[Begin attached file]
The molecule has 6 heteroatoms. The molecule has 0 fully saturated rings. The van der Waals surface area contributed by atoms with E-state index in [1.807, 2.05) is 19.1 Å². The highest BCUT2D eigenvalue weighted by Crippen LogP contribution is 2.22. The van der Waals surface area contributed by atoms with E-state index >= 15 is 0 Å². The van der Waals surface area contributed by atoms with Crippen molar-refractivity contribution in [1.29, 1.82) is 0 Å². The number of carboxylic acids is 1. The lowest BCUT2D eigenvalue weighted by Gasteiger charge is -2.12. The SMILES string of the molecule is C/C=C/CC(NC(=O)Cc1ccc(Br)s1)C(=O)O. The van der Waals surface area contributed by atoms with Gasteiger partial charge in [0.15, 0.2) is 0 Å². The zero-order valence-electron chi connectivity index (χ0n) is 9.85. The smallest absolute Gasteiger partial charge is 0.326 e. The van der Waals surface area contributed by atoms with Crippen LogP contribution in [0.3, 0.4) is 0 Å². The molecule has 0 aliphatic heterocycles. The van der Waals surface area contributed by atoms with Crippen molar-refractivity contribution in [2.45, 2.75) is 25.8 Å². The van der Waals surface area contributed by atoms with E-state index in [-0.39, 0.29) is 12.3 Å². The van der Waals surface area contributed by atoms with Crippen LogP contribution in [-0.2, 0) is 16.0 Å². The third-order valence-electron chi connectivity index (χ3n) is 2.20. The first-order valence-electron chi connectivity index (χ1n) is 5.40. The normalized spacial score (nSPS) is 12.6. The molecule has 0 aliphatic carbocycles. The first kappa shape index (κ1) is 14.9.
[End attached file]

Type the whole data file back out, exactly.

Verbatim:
The molecule has 6 heteroatoms. The molecule has 0 fully saturated rings. The van der Waals surface area contributed by atoms with E-state index in [1.807, 2.05) is 19.1 Å². The highest BCUT2D eigenvalue weighted by Crippen LogP contribution is 2.22. The van der Waals surface area contributed by atoms with E-state index >= 15 is 0 Å². The van der Waals surface area contributed by atoms with Crippen molar-refractivity contribution in [1.29, 1.82) is 0 Å². The number of carboxylic acids is 1. The lowest BCUT2D eigenvalue weighted by Gasteiger charge is -2.12. The SMILES string of the molecule is C/C=C/CC(NC(=O)Cc1ccc(Br)s1)C(=O)O. The van der Waals surface area contributed by atoms with Gasteiger partial charge in [0.15, 0.2) is 0 Å². The zero-order valence-electron chi connectivity index (χ0n) is 9.85. The smallest absolute Gasteiger partial charge is 0.326 e. The van der Waals surface area contributed by atoms with Crippen LogP contribution in [0.3, 0.4) is 0 Å². The molecule has 0 aliphatic heterocycles. The van der Waals surface area contributed by atoms with Crippen molar-refractivity contribution in [2.45, 2.75) is 25.8 Å². The van der Waals surface area contributed by atoms with E-state index in [-0.39, 0.29) is 12.3 Å². The van der Waals surface area contributed by atoms with Crippen LogP contribution in [-0.2, 0) is 16.0 Å². The third-order valence-electron chi connectivity index (χ3n) is 2.20. The first-order valence-electron chi connectivity index (χ1n) is 5.40. The normalized spacial score (nSPS) is 12.6. The molecule has 0 aliphatic carbocycles. The first kappa shape index (κ1) is 14.9.